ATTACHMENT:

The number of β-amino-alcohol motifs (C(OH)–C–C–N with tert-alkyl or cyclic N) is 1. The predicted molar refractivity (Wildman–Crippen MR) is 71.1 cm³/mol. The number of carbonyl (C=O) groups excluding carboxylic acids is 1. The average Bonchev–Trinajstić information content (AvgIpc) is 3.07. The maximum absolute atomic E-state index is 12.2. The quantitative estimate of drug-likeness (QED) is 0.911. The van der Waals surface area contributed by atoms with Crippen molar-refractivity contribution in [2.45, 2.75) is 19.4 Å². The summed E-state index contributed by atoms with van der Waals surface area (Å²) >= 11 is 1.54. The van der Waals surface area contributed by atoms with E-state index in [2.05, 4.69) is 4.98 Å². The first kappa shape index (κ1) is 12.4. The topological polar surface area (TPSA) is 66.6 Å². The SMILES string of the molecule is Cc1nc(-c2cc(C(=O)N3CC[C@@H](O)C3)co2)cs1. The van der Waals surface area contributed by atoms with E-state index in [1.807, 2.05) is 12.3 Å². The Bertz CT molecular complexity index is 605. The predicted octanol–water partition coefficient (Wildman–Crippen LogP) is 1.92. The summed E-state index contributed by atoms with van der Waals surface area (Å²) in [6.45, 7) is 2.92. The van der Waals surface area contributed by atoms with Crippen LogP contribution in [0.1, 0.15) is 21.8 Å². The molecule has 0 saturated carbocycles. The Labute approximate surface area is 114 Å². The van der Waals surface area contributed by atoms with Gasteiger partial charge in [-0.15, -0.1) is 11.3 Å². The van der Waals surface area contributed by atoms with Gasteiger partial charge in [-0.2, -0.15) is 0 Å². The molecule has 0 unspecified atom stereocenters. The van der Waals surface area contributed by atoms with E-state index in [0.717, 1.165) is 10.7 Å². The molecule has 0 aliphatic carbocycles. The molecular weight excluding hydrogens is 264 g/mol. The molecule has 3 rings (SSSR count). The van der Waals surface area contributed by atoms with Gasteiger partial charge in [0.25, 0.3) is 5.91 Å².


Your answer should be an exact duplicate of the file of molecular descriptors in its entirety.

The number of β-amino-alcohol motifs (C(OH)–C–C–N with tert-alkyl or cyclic N) is 1. The predicted molar refractivity (Wildman–Crippen MR) is 71.1 cm³/mol. The number of carbonyl (C=O) groups excluding carboxylic acids is 1. The average Bonchev–Trinajstić information content (AvgIpc) is 3.07. The maximum absolute atomic E-state index is 12.2. The quantitative estimate of drug-likeness (QED) is 0.911. The van der Waals surface area contributed by atoms with Crippen molar-refractivity contribution in [2.45, 2.75) is 19.4 Å². The summed E-state index contributed by atoms with van der Waals surface area (Å²) >= 11 is 1.54. The van der Waals surface area contributed by atoms with E-state index in [2.05, 4.69) is 4.98 Å². The first kappa shape index (κ1) is 12.4. The topological polar surface area (TPSA) is 66.6 Å². The SMILES string of the molecule is Cc1nc(-c2cc(C(=O)N3CC[C@@H](O)C3)co2)cs1. The van der Waals surface area contributed by atoms with E-state index in [1.807, 2.05) is 12.3 Å². The Bertz CT molecular complexity index is 605. The predicted octanol–water partition coefficient (Wildman–Crippen LogP) is 1.92. The summed E-state index contributed by atoms with van der Waals surface area (Å²) in [6.45, 7) is 2.92. The van der Waals surface area contributed by atoms with Crippen LogP contribution in [0.1, 0.15) is 21.8 Å². The molecule has 0 saturated carbocycles. The Labute approximate surface area is 114 Å². The van der Waals surface area contributed by atoms with Gasteiger partial charge in [-0.15, -0.1) is 11.3 Å². The van der Waals surface area contributed by atoms with Gasteiger partial charge in [-0.2, -0.15) is 0 Å². The molecule has 0 unspecified atom stereocenters. The van der Waals surface area contributed by atoms with E-state index in [0.717, 1.165) is 10.7 Å². The molecule has 0 aliphatic carbocycles. The molecular weight excluding hydrogens is 264 g/mol. The molecule has 3 rings (SSSR count). The van der Waals surface area contributed by atoms with Gasteiger partial charge in [0.25, 0.3) is 5.91 Å².